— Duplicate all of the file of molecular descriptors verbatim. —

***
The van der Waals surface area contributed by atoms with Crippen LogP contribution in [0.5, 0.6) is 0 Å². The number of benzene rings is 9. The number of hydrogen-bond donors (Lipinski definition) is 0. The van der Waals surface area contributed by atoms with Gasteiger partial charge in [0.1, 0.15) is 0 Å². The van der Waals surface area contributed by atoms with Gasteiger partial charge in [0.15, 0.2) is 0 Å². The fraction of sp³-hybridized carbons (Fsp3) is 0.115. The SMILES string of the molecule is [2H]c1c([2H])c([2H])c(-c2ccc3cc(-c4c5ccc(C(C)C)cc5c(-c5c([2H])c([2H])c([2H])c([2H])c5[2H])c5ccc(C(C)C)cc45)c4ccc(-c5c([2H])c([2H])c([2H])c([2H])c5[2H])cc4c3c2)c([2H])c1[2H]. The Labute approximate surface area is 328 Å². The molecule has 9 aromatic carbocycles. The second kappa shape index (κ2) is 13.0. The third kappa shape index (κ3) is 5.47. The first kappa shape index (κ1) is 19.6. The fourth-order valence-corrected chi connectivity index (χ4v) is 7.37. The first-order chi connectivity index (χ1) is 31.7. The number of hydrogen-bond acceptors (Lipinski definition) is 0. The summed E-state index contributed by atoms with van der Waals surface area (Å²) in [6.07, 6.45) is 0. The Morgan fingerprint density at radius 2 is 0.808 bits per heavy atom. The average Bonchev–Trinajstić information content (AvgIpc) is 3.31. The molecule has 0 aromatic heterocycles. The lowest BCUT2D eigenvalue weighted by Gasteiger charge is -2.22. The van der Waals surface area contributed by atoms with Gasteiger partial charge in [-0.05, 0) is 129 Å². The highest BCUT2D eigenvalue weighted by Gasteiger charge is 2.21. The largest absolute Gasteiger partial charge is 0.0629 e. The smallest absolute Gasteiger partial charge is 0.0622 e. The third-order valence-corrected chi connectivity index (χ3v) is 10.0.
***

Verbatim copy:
The van der Waals surface area contributed by atoms with Crippen LogP contribution in [0.5, 0.6) is 0 Å². The number of benzene rings is 9. The number of hydrogen-bond donors (Lipinski definition) is 0. The van der Waals surface area contributed by atoms with Gasteiger partial charge in [0.1, 0.15) is 0 Å². The van der Waals surface area contributed by atoms with Gasteiger partial charge in [0.15, 0.2) is 0 Å². The fraction of sp³-hybridized carbons (Fsp3) is 0.115. The SMILES string of the molecule is [2H]c1c([2H])c([2H])c(-c2ccc3cc(-c4c5ccc(C(C)C)cc5c(-c5c([2H])c([2H])c([2H])c([2H])c5[2H])c5ccc(C(C)C)cc45)c4ccc(-c5c([2H])c([2H])c([2H])c([2H])c5[2H])cc4c3c2)c([2H])c1[2H]. The Labute approximate surface area is 328 Å². The molecule has 9 aromatic carbocycles. The second kappa shape index (κ2) is 13.0. The third kappa shape index (κ3) is 5.47. The first kappa shape index (κ1) is 19.6. The fourth-order valence-corrected chi connectivity index (χ4v) is 7.37. The first-order chi connectivity index (χ1) is 31.7. The number of hydrogen-bond acceptors (Lipinski definition) is 0. The summed E-state index contributed by atoms with van der Waals surface area (Å²) in [6.07, 6.45) is 0. The Morgan fingerprint density at radius 2 is 0.808 bits per heavy atom. The average Bonchev–Trinajstić information content (AvgIpc) is 3.31. The molecule has 0 aromatic heterocycles. The lowest BCUT2D eigenvalue weighted by Gasteiger charge is -2.22. The van der Waals surface area contributed by atoms with Gasteiger partial charge in [-0.05, 0) is 129 Å². The highest BCUT2D eigenvalue weighted by Gasteiger charge is 2.21. The largest absolute Gasteiger partial charge is 0.0629 e. The smallest absolute Gasteiger partial charge is 0.0622 e. The third-order valence-corrected chi connectivity index (χ3v) is 10.0.